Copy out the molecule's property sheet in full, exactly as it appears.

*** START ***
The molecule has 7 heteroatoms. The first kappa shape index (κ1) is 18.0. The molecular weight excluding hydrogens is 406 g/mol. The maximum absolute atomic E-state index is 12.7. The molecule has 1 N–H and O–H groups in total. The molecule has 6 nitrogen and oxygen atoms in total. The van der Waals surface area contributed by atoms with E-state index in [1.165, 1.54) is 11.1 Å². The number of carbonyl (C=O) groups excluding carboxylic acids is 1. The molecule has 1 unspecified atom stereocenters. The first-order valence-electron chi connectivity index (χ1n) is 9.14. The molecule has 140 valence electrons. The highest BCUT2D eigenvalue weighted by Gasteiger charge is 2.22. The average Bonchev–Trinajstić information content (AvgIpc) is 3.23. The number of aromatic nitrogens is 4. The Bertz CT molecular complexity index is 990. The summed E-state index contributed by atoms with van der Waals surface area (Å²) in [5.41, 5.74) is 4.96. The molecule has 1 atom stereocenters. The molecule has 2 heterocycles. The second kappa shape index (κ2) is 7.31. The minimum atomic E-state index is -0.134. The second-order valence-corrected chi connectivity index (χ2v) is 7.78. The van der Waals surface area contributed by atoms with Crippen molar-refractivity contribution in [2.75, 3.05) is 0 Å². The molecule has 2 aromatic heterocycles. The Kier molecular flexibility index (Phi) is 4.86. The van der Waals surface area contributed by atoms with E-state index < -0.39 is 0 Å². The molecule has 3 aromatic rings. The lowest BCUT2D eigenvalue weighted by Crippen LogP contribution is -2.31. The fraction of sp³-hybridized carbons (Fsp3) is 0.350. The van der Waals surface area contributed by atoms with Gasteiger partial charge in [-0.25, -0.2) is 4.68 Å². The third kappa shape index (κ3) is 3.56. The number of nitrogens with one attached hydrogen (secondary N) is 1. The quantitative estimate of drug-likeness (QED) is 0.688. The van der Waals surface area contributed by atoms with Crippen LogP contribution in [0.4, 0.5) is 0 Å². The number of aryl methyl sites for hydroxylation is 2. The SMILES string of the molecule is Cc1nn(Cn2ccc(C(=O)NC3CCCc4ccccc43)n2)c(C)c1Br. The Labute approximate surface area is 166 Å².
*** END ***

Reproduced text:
The molecule has 7 heteroatoms. The first kappa shape index (κ1) is 18.0. The molecular weight excluding hydrogens is 406 g/mol. The maximum absolute atomic E-state index is 12.7. The molecule has 1 N–H and O–H groups in total. The molecule has 6 nitrogen and oxygen atoms in total. The van der Waals surface area contributed by atoms with E-state index in [1.165, 1.54) is 11.1 Å². The number of carbonyl (C=O) groups excluding carboxylic acids is 1. The molecule has 1 unspecified atom stereocenters. The first-order valence-electron chi connectivity index (χ1n) is 9.14. The molecule has 140 valence electrons. The highest BCUT2D eigenvalue weighted by Gasteiger charge is 2.22. The average Bonchev–Trinajstić information content (AvgIpc) is 3.23. The number of aromatic nitrogens is 4. The Bertz CT molecular complexity index is 990. The summed E-state index contributed by atoms with van der Waals surface area (Å²) in [5.41, 5.74) is 4.96. The molecule has 1 atom stereocenters. The molecule has 2 heterocycles. The second kappa shape index (κ2) is 7.31. The minimum atomic E-state index is -0.134. The second-order valence-corrected chi connectivity index (χ2v) is 7.78. The van der Waals surface area contributed by atoms with Crippen molar-refractivity contribution in [2.75, 3.05) is 0 Å². The molecule has 2 aromatic heterocycles. The Kier molecular flexibility index (Phi) is 4.86. The van der Waals surface area contributed by atoms with E-state index < -0.39 is 0 Å². The molecule has 3 aromatic rings. The lowest BCUT2D eigenvalue weighted by Crippen LogP contribution is -2.31. The fraction of sp³-hybridized carbons (Fsp3) is 0.350. The van der Waals surface area contributed by atoms with Gasteiger partial charge in [-0.25, -0.2) is 4.68 Å². The third kappa shape index (κ3) is 3.56. The number of nitrogens with one attached hydrogen (secondary N) is 1. The quantitative estimate of drug-likeness (QED) is 0.688. The van der Waals surface area contributed by atoms with Crippen LogP contribution in [0.4, 0.5) is 0 Å². The number of aryl methyl sites for hydroxylation is 2. The SMILES string of the molecule is Cc1nn(Cn2ccc(C(=O)NC3CCCc4ccccc43)n2)c(C)c1Br. The Labute approximate surface area is 166 Å².